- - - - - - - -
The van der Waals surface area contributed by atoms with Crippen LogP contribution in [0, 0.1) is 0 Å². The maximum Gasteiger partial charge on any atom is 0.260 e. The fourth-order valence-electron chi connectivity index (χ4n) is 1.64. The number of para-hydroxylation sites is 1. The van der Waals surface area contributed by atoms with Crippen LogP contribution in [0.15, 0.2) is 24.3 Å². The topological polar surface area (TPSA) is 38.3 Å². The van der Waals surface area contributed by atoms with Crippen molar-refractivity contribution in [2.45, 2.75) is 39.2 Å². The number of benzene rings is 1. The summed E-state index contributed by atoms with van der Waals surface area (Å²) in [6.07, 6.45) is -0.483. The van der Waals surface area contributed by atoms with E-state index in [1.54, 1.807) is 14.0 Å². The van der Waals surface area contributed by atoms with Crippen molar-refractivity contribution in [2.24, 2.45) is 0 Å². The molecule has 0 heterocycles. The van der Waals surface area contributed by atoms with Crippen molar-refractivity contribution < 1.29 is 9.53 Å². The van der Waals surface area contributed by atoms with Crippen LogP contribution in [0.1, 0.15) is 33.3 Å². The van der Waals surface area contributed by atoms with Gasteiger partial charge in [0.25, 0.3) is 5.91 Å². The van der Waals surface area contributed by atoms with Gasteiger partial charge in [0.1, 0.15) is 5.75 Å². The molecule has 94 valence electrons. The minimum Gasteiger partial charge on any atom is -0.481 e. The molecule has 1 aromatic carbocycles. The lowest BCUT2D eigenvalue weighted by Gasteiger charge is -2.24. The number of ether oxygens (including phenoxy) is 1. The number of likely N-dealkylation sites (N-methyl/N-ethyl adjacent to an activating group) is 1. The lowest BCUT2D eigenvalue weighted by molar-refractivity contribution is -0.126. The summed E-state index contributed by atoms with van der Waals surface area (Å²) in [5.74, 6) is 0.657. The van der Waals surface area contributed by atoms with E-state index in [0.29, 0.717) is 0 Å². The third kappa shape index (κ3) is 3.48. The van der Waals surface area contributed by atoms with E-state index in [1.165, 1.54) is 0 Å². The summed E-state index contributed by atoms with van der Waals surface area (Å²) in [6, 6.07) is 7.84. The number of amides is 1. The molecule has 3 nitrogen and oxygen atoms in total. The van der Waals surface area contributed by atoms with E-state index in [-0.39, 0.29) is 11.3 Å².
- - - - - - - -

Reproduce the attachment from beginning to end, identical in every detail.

The van der Waals surface area contributed by atoms with Crippen LogP contribution in [0, 0.1) is 0 Å². The maximum Gasteiger partial charge on any atom is 0.260 e. The fourth-order valence-electron chi connectivity index (χ4n) is 1.64. The number of para-hydroxylation sites is 1. The van der Waals surface area contributed by atoms with Crippen LogP contribution in [0.15, 0.2) is 24.3 Å². The topological polar surface area (TPSA) is 38.3 Å². The van der Waals surface area contributed by atoms with Crippen molar-refractivity contribution in [2.45, 2.75) is 39.2 Å². The number of benzene rings is 1. The summed E-state index contributed by atoms with van der Waals surface area (Å²) in [6.07, 6.45) is -0.483. The van der Waals surface area contributed by atoms with E-state index in [1.54, 1.807) is 14.0 Å². The van der Waals surface area contributed by atoms with Crippen molar-refractivity contribution in [2.24, 2.45) is 0 Å². The molecule has 0 heterocycles. The van der Waals surface area contributed by atoms with Crippen molar-refractivity contribution < 1.29 is 9.53 Å². The van der Waals surface area contributed by atoms with Crippen LogP contribution in [0.1, 0.15) is 33.3 Å². The van der Waals surface area contributed by atoms with Gasteiger partial charge in [0.25, 0.3) is 5.91 Å². The van der Waals surface area contributed by atoms with Gasteiger partial charge in [0.1, 0.15) is 5.75 Å². The molecule has 94 valence electrons. The minimum Gasteiger partial charge on any atom is -0.481 e. The molecule has 1 aromatic carbocycles. The lowest BCUT2D eigenvalue weighted by Gasteiger charge is -2.24. The number of ether oxygens (including phenoxy) is 1. The number of likely N-dealkylation sites (N-methyl/N-ethyl adjacent to an activating group) is 1. The lowest BCUT2D eigenvalue weighted by molar-refractivity contribution is -0.126. The summed E-state index contributed by atoms with van der Waals surface area (Å²) in [5.74, 6) is 0.657. The van der Waals surface area contributed by atoms with E-state index in [0.29, 0.717) is 0 Å². The third kappa shape index (κ3) is 3.48. The van der Waals surface area contributed by atoms with E-state index in [1.165, 1.54) is 0 Å². The summed E-state index contributed by atoms with van der Waals surface area (Å²) in [6, 6.07) is 7.84. The number of amides is 1. The molecule has 3 nitrogen and oxygen atoms in total. The van der Waals surface area contributed by atoms with E-state index in [-0.39, 0.29) is 11.3 Å².